The sound of wind in the trees. Always the river, in the background. A gentle reminder of the glaciers melting deep in the canyon of the Cascades.
I’m trying to drown them out, but they are too close. The backs of our chairs touching as they sat down.
“You hear about Tim? He’s sold it all off. Besides, their house, down to just a condo. He and Kim are going to go travel.”
“Wait. Sold it all off?”
“Hell that’s bad as being homeless when you are just down to a condo.”
They erupt into laughter. I’m swirling the wine in my glass, wishing there was more. But I’m driving precious cargo. More will come later.
My kids start screaming. Apparently they have found a snake and are chasing each other with it. I sip my wine.
The people behind me, well their food arrives and so does their complaining: It’s over cooked, yeah, do you think they even know what saaaalsa verd is? This is nothing like we get in LA. . .”
I finish that glass of wine. Say goodbye to Winthrop for the year and head back to our own campfire – the ban was lifted earlier in the day.
They are still talking trash about the food when the wind comes up and sends them scampering indoors, holding their wine glasses as if their life depended on it.
We count deer driving home. There’s an unusually large number in the field, more then 20 eating peacefully, watching the traffic with one eye, the looming darkness of the hills with the other. We get back to the campsite after dark. Besides the cracking of cans next door, there is no sound, but the wind and the always that water and my kids drifting off to sleep.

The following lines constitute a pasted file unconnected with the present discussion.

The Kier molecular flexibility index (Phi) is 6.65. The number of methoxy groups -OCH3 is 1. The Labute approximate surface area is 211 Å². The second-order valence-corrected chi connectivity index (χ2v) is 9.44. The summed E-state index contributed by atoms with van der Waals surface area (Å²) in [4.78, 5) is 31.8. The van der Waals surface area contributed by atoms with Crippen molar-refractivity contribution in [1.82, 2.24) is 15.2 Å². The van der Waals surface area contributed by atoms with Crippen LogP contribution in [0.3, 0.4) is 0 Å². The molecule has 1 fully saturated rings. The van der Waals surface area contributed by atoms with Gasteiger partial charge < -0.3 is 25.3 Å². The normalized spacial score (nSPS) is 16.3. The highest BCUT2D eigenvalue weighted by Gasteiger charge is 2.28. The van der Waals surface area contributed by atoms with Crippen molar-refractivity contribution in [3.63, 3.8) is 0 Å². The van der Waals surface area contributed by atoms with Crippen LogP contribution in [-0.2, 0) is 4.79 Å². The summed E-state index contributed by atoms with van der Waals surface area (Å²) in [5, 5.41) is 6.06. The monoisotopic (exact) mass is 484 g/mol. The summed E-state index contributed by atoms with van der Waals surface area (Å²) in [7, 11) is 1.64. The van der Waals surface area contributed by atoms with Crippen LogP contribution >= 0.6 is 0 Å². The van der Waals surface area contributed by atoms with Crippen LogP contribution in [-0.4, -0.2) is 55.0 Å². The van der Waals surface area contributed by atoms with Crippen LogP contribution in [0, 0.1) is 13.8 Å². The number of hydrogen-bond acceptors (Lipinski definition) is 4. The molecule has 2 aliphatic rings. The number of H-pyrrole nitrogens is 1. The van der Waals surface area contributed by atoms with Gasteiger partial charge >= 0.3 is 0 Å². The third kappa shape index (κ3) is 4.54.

I light a fire. The evening rolls out under my feet. I feel the warmth of the fire on my knees. It feels good to sit there for hours. Time passes. It occurs to me looking up at the Milky Way deep in the night, that maybe we are all not so different.
We each suffer loss in our own worlds in our own unique way.
I think the issue is in scale. To the restaurant people, a meal (let me guarantee you it was nowhere near bad) and selling your possessions is a form of abuse. It sounds pathetic, but to them, make no mistake, it is a form of suffering.There is still a loss that takes place, perhaps the drama dresses up the boredom of a life without need for struggle.
To the people next door, they lost everything, or so they told me.
As for me and my camp? To quote Barton Fink, I am a tourist with a typewriter. Just along for the ride, but not really. By now, I’m participating in the dance.
Through the starlight I see them next door. Knees almost touching each other. Soft murmur of conversation, not punctuated by laughter. A sort of mournful discourse losing itself in the currents or air playing in darkness.
Hell, I think, taking a sip of Laphroig, maybe they are forgetting that which is closest?
I tilt my glass to the fire and say prayers for those I love who no longer have the opportunity to overcome such hardships. I say thanks for giving my oldest daughter and myself, back to my family.
In the stark outline of trees against an evening sky it’s obvious there are lines that divide.
If you are on this side you still have a chance to fight. You have it in you to rage against the tide. You have the responsibility to burn brighter than a firestorm in a dry summer.
Grab the ones you love, because nothing in the world replaces that kind of loss.
Let them know how you feel.
Let them know that the fires of this world can come and go as long as they are there with you, sitting by a river, listening to the wind crackle through the same burning wood that took your home.
Image from: http://northwestnaturalmoments.blogspot.com/2012/09/smoke-filled-sunset-from-four-fires.html